Is it Possible to Heal Trigger Finger Without Surgery?

Is it Possible to Heal Trigger Finger Without Surgery?

Posted on 05/19/2018

Trigger finger is a fairly common but painful condition that is characterized by one or more fingers that are stuck in a ‘bent’ position and then suddenly pop out straight in the trigger action from which it gets its name. Although it may seem comedic at first, trigger finger is not only painful, but also highly debilitating for the patient who will find their ability to use their hands properly compromised. This means that they may struggle to do their job or take part in activities that they enjoy. Finding an effective treatment is essential if the patient is to be able to live life to the full.

What causes trigger finger?

To understand what causes trigger finger, you must first understand the physiology of what happens to a patient who has the condition:

In order to bend or straighten a finger, the tendon serving it must be able to move freely within the sheath that contains it. However, if there is a problem with either the tendon or sheath, the tendon may not be able to move as it should and may bunch up to form a nodule. This nodule can make bending the finger difficult. However, if a bend is achieved, the nodule may then get caught in the sheath when it is time to straighten it again. The patient may then experience a painful ‘click’ as the nodule manages to release and the tendon slides back through the sheath.

It is not known exactly what causes trigger finger to develop, but it is more commonly seen in women over the age of 40. You may also be at greater risk of trigger finger if you suffer from medical conditions such as arthritis and diabetes, or another hand-related condition called Dupuytren’s contracture.

Non-surgical treatment for trigger finger

Although there are occasions whereby trigger finger resolves of its own accord, if you have been diagnosed with the condition, seeking treatment should be a priority as there is a small risk that without it, the affected finger could become permanently bent.

There are several non-surgical options that our hand-specialist will almost certainly recommend before considering surgery, and many of these have proven to be very successful for a vast number of patients. Most focus on reducing the swelling and irritation affecting the sheath and tendon. These include:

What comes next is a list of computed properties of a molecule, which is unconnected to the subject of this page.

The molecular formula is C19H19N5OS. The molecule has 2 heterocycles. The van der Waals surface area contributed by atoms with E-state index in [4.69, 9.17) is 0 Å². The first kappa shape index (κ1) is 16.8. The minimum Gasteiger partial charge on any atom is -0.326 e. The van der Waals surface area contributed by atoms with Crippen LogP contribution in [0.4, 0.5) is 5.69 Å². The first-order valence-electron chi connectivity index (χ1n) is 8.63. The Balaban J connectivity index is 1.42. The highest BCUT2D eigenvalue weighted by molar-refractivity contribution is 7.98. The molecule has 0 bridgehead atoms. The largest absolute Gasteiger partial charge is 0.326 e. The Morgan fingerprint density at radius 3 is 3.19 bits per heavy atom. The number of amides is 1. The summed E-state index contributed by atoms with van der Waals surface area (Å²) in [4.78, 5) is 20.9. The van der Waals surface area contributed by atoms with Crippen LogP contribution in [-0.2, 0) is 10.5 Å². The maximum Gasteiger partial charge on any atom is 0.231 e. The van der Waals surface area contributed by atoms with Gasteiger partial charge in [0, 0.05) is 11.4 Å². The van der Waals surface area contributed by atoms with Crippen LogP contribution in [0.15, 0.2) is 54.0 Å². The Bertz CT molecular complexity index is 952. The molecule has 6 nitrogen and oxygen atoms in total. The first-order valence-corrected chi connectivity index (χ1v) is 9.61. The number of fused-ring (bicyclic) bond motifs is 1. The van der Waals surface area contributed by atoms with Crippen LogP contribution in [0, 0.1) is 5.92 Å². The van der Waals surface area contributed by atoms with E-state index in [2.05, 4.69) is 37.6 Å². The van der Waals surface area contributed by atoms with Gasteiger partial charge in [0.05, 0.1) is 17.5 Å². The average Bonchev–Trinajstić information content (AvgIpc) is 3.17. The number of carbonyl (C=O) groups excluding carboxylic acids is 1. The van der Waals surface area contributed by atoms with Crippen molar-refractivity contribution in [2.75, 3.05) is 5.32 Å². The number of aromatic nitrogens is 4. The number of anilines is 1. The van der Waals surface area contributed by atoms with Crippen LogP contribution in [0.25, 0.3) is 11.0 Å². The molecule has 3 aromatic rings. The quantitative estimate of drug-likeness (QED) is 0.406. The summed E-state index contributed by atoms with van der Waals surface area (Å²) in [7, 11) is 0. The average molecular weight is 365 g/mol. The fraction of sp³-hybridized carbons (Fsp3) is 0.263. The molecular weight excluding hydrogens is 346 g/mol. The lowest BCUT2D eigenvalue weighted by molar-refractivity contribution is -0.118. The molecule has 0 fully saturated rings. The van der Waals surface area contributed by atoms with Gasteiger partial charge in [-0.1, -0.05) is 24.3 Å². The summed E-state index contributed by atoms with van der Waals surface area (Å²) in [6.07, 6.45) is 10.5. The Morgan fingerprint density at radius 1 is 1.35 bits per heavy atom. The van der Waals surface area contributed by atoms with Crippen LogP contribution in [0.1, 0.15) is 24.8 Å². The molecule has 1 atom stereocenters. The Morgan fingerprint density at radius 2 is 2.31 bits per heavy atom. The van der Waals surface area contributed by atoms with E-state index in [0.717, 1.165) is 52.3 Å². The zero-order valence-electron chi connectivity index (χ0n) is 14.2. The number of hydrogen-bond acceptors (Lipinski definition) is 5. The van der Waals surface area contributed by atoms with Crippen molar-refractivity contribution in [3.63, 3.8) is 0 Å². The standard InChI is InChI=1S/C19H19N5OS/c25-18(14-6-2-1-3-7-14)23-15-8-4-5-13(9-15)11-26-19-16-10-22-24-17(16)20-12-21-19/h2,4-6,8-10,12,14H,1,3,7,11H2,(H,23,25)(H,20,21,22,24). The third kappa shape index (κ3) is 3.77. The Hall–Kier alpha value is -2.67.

Resting the affected finger. Although you cannot avoid using your hands completely, you may be able to modify your usual activities so that you can avoid overusing the affected finger.

Performing finger exercises. There are certain exercises that you can do that will help your affected finger to heal effectively. Our specialist hand doctor or a physical therapist will be able to show you which exercises you should do, and which you should avoid as they could exacerbate your condition.

Wear a splint. It may be a little awkward and uncomfortable at first, but splinting the finger will straighten out the joint and allow the tendon to heal.

Take pain medication. You don’t need to suffer the discomfort of trigger finger while it heals. Over-the-counter pain medications, and in particular non-steroidal anti-inflammatories (NSAIDs) can be helpful in combatting the painfulness of this condition.

Steroid injections. If regular pain medications aren’t providing enough relief, our doctor may be able to arrange for you to have steroid injections. These are much stronger and more successful in treating pain and inflammation, meaning that your tendon can be splinted and given time to heal.


Although it is possible to heal trigger finger without surgery, there is unfortunately no guarantee that these methods will work for you. We strongly recommend that you contact our specialist hand doctor who can work with you to find the treatment that is likely to be most effective for you and your personal circumstances. Contact us to know more.


Please contact us today to schedule an appointment or get more information about our hand and upper extremity surgical services.